THOUSANDS of people have been forced to flee after a volcano erupted in Indonesia.
Smoke and ash were sent spewing 13,000 yards into the air from Mt Ile Lewotolok in Indonesia's East Nusa Tenggara province.
Terrifying photographs shows the plume billowing into the blue sky.
Local authorities said that more than 2,700 residents were forced to seek refuse after the eruption.
Raditya Jati, a spokesman for the country’s disaster mitigation agency, said the explosion had caused panic for local residents.
Locals from about 26 villages have been forced to seek refuge.
However, no injuries have been reported so far.
Muhammad Ilham, a 17-year-old who witnessed the eruption, told Reuters that resident nearby were “panicked and they’re still looking for refuge and in need of money right now”.
Mt. Ile Lewotolok is one of almost 130 active volcanoes in Indonesia.
According to Indonesia’s Volcanology and Geological Hazard Mitigation Center, the area near the volcano is likely to be inundated with “hot clouds, lava stream, lava avalanche, and poisonous gas”.
It's not the first time that a volcano has erupted in the region.
Nasa recently shared an aerial photo of the erupting Krakatoa volcano that sits off the coast of Indonesia.
Krakatoa has been erupting sporadically throughout 2020, and in April spewed ash an estimated 1,640ft into the air.
How do volcanoes erupt?
Here are the basic facts…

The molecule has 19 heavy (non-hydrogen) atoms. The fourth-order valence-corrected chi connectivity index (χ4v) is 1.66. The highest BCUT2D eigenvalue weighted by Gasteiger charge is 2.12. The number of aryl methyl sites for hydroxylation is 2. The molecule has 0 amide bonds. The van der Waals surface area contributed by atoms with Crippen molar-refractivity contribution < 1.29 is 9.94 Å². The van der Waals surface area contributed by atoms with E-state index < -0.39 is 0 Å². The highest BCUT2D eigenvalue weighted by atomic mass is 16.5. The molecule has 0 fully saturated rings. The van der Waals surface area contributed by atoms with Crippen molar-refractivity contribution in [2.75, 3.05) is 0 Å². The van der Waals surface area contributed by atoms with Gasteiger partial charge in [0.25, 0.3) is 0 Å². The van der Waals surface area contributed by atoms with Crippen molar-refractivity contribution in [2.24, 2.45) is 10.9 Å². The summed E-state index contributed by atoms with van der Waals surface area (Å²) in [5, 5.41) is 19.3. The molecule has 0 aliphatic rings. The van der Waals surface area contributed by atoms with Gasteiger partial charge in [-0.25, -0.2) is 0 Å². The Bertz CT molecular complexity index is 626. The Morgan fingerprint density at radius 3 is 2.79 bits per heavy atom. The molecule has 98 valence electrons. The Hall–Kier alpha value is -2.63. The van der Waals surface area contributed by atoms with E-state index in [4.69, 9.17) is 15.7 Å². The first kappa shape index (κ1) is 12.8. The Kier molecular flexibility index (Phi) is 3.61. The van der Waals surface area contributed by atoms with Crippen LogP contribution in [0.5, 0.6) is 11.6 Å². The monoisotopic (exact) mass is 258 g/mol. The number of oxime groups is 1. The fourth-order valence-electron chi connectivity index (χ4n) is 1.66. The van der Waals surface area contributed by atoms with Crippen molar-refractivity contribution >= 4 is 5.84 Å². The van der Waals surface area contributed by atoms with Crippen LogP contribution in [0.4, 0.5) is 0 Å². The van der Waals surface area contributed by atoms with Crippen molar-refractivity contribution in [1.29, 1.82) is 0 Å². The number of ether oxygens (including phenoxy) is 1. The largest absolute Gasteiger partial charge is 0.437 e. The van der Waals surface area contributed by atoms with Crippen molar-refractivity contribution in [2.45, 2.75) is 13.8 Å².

- Volcanoes are formed when a hot liquid like substance called magma breaks through the Earth's crust
- Once the magma reaches the surface and gushes into the air, this is known as a volcanic eruption
- Volcanic eruptions can release lava, rocks, dust, volcanic ash and toxic gases into the atmosphere
- Some eruptions are huge and kill lots of people but other eruptions can be small flows of lava that are easily avoided
- Volcanoes normally give off warning sides before an eruption occurs, such as tremors or gases, and this gives people nearby time to evacuate
"Krakatoa maintains a mighty and sometimes menacing presence in the Sunda Strait between Java and Sumatra, with more than 50 known periods of eruptions in almost 2,000 years," Nasa wrote in a blog post about the photo.
"The Indonesian volcano’s latest burst of activity has produced numerous plumes and lava flows in 2020, including some relatively small but notable events in April."
Krakatoa is one of the most active volcanoes in the world. It's just 90 miles from Indonesia's capital, Jakarta.
More than 400 people died when the volcano erupted in December 2018, triggering a massive tsunami.
But Krakatoa’s most infamous eruption came in August 1883 when about 36,000 people were killed.
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